TV / Web campaign for Musée Aurignacien.

Here’s the TV / web series ad campaign I wrote, produced, directed and edited for the Musée Forum de l’Aurignacien, Aurignac, France earlier this year. The goal of this campaign was to raise awareness of this new museum’s existence to the general public of the Midi-Pyrenees area of France, and beyond.

Musée Forum de l’Aurignacien is an eponymous museum celebrating Aurignacian man, the first anatomically modern human who lived in Europe about 35 000 years ago and whose remains were first discovered in Aurignac. The first challenge I faced was to find an angle that could interest the general public in a new ‘prehistory’ museum.

I’ll be honest: I’m not a big museum fan. I ‘get’ their purpose. I know they’re an important part of documenting the past, educating people, etc etc. I just seem to get bored in them. Maybe I’ve been looking at them in the wrong way:

During a guided tour of the Musée Forum de l’Aurignacien I was really taken aback by how advanced man was 35000 years ago in a cultural sense. On display from this era are animal bone flutes with whittled ‘finger holes’; necklaces with pendants made of teeth and shells and rocks; amazing sculptures such as the ‘lion man’. I was surprised and excited by how these objects resembled art and jewelry techniques that we use today—and the objects I was looking at date 35000 years. That’s when the idea for the campaign clicked.

Based on the tagline: ‘La Naissance de l’homme Moderne’ (The birth of Modern Man), I proposed to take a person in an everyday situation, for example, a woman at a party wearing a nice necklace; a musician playing a flute, and have the object in that situation morph into a similar object from the time of Aurignacian man, to show the general public that these items we take for granted today, also existed (for me amazingly) 35000 years ago. A third ad to round out the series sees a javelin morph into a spear, in order to appeal to a younger demographic.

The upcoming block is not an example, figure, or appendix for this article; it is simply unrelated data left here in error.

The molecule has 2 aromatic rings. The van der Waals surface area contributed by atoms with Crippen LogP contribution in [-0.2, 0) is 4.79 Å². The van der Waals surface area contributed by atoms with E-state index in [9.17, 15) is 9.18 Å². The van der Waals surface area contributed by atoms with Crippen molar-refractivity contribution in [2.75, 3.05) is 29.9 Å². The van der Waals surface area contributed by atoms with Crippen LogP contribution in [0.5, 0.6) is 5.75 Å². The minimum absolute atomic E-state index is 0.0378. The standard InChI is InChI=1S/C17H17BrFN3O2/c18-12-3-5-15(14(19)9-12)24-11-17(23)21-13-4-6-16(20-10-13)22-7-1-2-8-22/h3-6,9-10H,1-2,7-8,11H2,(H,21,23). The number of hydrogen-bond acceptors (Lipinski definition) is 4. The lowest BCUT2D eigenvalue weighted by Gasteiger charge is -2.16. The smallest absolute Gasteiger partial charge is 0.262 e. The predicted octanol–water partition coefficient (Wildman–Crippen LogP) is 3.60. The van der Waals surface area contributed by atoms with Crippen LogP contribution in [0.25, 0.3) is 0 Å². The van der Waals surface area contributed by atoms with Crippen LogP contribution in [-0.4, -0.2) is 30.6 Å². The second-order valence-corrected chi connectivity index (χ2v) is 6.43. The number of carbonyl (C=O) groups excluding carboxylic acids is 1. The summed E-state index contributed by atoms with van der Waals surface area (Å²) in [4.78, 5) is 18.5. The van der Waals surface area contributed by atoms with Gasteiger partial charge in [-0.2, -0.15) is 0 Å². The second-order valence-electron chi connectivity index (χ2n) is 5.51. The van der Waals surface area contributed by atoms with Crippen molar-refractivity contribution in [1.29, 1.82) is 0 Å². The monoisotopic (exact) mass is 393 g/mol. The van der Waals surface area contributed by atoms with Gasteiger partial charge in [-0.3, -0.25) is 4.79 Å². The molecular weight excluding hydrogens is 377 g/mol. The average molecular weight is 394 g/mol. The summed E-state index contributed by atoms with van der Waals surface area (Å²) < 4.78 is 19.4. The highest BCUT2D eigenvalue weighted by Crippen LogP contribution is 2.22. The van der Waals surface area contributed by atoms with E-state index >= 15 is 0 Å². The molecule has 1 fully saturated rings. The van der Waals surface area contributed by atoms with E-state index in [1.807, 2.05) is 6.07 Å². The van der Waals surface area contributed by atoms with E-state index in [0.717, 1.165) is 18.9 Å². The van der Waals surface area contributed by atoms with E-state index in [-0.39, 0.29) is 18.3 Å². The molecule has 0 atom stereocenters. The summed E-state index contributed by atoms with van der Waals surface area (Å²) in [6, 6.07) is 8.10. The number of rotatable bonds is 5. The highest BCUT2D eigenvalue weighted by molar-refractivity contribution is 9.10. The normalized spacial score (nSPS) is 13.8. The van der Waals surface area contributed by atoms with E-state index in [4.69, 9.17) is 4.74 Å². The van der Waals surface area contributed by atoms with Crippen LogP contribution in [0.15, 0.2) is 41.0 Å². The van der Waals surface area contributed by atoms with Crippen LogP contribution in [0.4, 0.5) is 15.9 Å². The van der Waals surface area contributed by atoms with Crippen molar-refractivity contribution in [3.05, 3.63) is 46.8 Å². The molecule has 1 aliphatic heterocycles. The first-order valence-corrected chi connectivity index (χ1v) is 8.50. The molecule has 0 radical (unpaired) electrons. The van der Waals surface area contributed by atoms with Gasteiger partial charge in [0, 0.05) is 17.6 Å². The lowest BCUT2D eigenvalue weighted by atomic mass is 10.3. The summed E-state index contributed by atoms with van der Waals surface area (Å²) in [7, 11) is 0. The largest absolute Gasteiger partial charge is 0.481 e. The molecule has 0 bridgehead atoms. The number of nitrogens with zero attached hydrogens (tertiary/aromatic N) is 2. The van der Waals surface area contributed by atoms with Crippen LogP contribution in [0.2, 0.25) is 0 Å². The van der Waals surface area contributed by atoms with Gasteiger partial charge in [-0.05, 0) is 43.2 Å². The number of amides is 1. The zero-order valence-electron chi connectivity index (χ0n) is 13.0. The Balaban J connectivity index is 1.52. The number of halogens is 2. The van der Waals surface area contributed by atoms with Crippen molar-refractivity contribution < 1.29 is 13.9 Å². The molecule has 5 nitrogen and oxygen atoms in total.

The delivery of this campaign needed to be visually stunning and I believed the best way to present these images was in slow motion, in contrast to the ads that would surround them. As other ads clamored for peoples attention with fast, flashy images and messages, we’d provide people with a ‘pause within a pause’ from their TV program viewing by providing them with the complete opposite: a beautiful, slow image.

We filmed against a green screen at Triaxe, Toulouse using a Sony FS7 camera.

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